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Open Ended Questions

CfE Higher Chemistry – The dreaded (soon to be loved)  open-ended questions

 How to deal with them….

You must begin to tackle these questions head on – 6 marks can make a significant difference to a final grade. There is a skill in answering these questions, a skill which needs practice to perfect!

  1. In Higher Chemistry examinations open-ended questions will always be identified by the wording ‘Using your knowledge of chemistry, comment on…’.

  2. Read the question carefully. Pay attention to diagrams, structural formulae or equations that have been included to help you answer the question.

  3. Try to identify which key areas the question relates to from the CfE Higher course, no credit will be given for Nat 5 knowledge.

  4. There will not be a single ‘correct’ answer. Markers will reward your understanding of chemistry.

  5. 3 marks for good understanding (not perfect, just good),

    2 marks for reasonable understanding

    1 mark for limited (if you write any correct chemistry from Higher course should be awarded 1 mark)

  6. Good understanding is demonstrated by EXPLAINING, don’t just state a fact, explain the theory behind it. E.g. If you talk about H Bonding, explain how, why it arises, draw a diagram that represents H – Bonding, you are showing the examiner you have a good knowledge of this aspect of chemistry.

  7. Show your understanding of chemistry by drawing structural formulae, identifying functional groups, writing chemical equations or working out formulae.

  8. You may choose to present your answer as a paragraph, a set of bullet points or even as a diagram.

If you have time at the end of the examination, check to see if what you have written answers the question asked

Week 1

Week 1  Aspirin is a widely used medicine. It is advised that it is stored in dry, cool conditions.   Using your knowledge of chemistry, comment on the reasons why aspirin should be stored under these conditions.   When presented with a molecule it is good to identify the functional groups present and the properties …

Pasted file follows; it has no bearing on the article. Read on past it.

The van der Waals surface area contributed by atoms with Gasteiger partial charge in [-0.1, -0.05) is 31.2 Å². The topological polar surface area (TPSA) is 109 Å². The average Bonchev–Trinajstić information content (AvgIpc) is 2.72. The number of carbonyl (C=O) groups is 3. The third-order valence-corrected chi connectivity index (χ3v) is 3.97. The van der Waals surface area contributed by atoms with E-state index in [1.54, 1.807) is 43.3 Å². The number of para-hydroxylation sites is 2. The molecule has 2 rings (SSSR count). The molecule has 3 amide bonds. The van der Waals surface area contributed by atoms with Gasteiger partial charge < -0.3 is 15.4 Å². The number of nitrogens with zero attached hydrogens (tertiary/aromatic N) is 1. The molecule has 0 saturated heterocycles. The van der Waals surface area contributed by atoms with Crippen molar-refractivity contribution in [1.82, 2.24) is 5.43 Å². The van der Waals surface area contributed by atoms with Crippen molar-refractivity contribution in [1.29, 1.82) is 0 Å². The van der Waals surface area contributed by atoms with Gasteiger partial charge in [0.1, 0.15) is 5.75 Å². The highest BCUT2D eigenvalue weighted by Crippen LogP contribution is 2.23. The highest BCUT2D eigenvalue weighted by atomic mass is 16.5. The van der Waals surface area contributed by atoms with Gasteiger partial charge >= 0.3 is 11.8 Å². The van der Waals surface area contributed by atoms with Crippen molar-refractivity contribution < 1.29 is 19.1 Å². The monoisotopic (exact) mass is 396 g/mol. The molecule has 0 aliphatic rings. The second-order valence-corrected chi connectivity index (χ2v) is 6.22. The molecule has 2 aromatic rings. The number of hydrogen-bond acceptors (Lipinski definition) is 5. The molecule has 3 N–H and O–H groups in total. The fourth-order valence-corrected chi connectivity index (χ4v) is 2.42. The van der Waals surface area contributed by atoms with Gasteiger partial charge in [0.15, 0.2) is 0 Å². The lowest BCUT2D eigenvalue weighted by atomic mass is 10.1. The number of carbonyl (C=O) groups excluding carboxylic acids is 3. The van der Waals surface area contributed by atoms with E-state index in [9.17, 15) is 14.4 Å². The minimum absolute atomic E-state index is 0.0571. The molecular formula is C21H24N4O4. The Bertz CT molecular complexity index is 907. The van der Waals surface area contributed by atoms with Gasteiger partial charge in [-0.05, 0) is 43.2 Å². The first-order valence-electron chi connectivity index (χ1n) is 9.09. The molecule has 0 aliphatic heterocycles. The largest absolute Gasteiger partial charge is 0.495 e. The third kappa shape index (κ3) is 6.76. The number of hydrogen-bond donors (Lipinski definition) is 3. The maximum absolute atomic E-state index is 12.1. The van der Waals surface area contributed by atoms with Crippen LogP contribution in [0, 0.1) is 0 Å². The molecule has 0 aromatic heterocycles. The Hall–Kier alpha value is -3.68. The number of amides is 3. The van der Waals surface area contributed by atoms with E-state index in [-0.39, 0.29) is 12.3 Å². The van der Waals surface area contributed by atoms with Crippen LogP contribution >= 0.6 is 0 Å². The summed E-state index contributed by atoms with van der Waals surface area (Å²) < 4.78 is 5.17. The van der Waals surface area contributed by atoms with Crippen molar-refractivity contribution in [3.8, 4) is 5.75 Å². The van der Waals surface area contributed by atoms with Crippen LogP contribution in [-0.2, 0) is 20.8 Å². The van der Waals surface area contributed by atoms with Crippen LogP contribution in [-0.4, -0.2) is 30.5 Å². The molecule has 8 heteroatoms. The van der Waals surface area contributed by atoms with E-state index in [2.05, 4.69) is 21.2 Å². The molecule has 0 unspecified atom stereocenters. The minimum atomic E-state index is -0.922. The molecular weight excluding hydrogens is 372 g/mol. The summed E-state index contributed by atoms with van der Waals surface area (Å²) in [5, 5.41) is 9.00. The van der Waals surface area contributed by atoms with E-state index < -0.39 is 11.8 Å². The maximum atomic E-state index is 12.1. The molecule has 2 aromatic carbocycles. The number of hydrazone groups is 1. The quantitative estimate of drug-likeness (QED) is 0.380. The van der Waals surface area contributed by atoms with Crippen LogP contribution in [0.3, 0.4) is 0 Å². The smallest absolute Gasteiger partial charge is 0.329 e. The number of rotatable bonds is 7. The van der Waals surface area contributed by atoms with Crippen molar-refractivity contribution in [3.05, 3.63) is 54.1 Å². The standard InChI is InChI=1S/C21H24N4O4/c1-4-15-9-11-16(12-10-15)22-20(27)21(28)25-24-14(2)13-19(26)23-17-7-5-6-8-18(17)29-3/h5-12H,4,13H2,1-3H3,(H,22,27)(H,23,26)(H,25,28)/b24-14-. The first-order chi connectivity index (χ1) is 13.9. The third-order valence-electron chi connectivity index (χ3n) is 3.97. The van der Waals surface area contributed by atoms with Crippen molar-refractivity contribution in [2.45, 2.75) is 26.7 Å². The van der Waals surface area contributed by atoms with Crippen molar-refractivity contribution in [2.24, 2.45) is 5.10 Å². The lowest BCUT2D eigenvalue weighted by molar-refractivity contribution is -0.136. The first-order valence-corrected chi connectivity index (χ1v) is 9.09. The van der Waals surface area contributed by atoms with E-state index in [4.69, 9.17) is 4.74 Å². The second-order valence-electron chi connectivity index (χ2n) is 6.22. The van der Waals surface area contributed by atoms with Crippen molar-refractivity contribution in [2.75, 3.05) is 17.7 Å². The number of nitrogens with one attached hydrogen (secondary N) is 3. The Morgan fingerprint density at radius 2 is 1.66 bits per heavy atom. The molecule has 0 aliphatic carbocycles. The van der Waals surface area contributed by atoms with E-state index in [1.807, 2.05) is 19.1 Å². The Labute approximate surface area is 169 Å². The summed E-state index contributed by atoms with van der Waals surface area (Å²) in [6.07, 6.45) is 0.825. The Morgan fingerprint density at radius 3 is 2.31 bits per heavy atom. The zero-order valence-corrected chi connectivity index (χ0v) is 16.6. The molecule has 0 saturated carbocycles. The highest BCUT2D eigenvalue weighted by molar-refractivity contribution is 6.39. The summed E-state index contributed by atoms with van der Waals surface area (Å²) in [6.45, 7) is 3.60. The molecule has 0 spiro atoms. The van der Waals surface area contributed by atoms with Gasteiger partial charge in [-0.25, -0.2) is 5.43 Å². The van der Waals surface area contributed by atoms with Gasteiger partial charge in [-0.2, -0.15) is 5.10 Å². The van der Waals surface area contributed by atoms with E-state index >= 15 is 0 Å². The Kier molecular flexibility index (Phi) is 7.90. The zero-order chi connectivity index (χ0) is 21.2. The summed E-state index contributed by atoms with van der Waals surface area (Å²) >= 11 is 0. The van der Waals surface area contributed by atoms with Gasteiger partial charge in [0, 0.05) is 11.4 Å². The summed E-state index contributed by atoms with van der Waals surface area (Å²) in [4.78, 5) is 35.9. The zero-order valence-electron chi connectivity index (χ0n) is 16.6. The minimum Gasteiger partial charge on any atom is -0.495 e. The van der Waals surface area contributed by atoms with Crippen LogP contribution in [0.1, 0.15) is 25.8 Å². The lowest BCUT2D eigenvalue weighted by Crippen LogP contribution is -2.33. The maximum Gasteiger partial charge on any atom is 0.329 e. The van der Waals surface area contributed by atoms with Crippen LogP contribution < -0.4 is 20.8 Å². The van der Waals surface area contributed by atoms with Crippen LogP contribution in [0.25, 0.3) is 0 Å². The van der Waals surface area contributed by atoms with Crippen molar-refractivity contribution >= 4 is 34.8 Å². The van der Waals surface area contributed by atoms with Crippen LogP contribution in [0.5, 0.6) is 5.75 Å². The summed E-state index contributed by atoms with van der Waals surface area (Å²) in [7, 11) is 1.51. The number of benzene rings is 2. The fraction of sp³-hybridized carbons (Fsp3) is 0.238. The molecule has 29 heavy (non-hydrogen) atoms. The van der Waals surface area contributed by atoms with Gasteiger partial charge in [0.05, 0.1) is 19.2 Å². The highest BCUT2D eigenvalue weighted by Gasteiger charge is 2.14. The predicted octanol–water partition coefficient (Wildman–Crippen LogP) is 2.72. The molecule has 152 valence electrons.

Week 2

  Oxygen gas speeds up the rate at which food is spoiled.  To improve the shelf-life of foods, food manufacturers use several methods to remove oxygen from inside the food packaging.  In one method, an enzyme is added which catalyses a reaction between oxygen and glucose often present in foods.   glucose   +   oxygen  +    water …

Week 3

A student makes the following statement: ‘Sugar can be used to produce alcohol, a carboxylic acid and the ester ethyl ethanoate’ Using your knowledge of chemistry, comment on the accuracy of the student’s statement

Week 4

Hydrogen peroxide is used in gels to whiten teeth. The ion–electron equation for the oxidation of hydrogen peroxide is: H2O2 → O2 + 2H+ + 2e− Using your knowledge of chemistry, comment on possible methods for measuring and comparing the concentration of hydrogen peroxide present in two different gels. (3) 

Week 5

The Periodic Table groups together elements with similar properties. In most Periodic Tables hydrogen is placed at the top of Group 1, but in some it is placed at the top of Group 7. Using your knowledge of chemistry, comment on the reasons for hydrogen being placed above either Group 1 or Group 7. Note …